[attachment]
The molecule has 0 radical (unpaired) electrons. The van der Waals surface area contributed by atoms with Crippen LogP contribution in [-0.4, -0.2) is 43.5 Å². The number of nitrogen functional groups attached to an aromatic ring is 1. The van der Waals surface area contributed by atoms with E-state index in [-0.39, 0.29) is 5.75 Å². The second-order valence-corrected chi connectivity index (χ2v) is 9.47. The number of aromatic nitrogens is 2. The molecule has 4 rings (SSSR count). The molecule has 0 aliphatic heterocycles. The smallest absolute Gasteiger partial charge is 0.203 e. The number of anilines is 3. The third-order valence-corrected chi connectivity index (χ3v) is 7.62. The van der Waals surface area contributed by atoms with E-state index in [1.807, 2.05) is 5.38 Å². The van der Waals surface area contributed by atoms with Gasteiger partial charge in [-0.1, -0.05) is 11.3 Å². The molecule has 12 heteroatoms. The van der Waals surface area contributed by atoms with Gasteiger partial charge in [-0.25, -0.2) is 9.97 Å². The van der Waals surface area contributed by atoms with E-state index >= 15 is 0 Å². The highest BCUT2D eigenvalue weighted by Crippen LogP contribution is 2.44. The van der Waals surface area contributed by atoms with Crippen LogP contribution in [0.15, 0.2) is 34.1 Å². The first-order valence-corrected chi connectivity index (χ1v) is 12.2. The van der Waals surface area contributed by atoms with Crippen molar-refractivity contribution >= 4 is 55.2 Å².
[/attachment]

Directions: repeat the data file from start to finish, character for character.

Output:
The molecule has 0 radical (unpaired) electrons. The van der Waals surface area contributed by atoms with Crippen LogP contribution in [-0.4, -0.2) is 43.5 Å². The number of nitrogen functional groups attached to an aromatic ring is 1. The van der Waals surface area contributed by atoms with E-state index in [-0.39, 0.29) is 5.75 Å². The second-order valence-corrected chi connectivity index (χ2v) is 9.47. The number of aromatic nitrogens is 2. The molecule has 4 rings (SSSR count). The molecule has 0 aliphatic heterocycles. The smallest absolute Gasteiger partial charge is 0.203 e. The number of anilines is 3. The third-order valence-corrected chi connectivity index (χ3v) is 7.62. The van der Waals surface area contributed by atoms with E-state index in [1.807, 2.05) is 5.38 Å². The van der Waals surface area contributed by atoms with Gasteiger partial charge in [-0.1, -0.05) is 11.3 Å². The molecule has 12 heteroatoms. The van der Waals surface area contributed by atoms with Gasteiger partial charge in [-0.25, -0.2) is 9.97 Å². The van der Waals surface area contributed by atoms with E-state index >= 15 is 0 Å². The highest BCUT2D eigenvalue weighted by Crippen LogP contribution is 2.44. The van der Waals surface area contributed by atoms with Crippen LogP contribution in [0.15, 0.2) is 34.1 Å². The first-order valence-corrected chi connectivity index (χ1v) is 12.2. The van der Waals surface area contributed by atoms with Crippen molar-refractivity contribution >= 4 is 55.2 Å².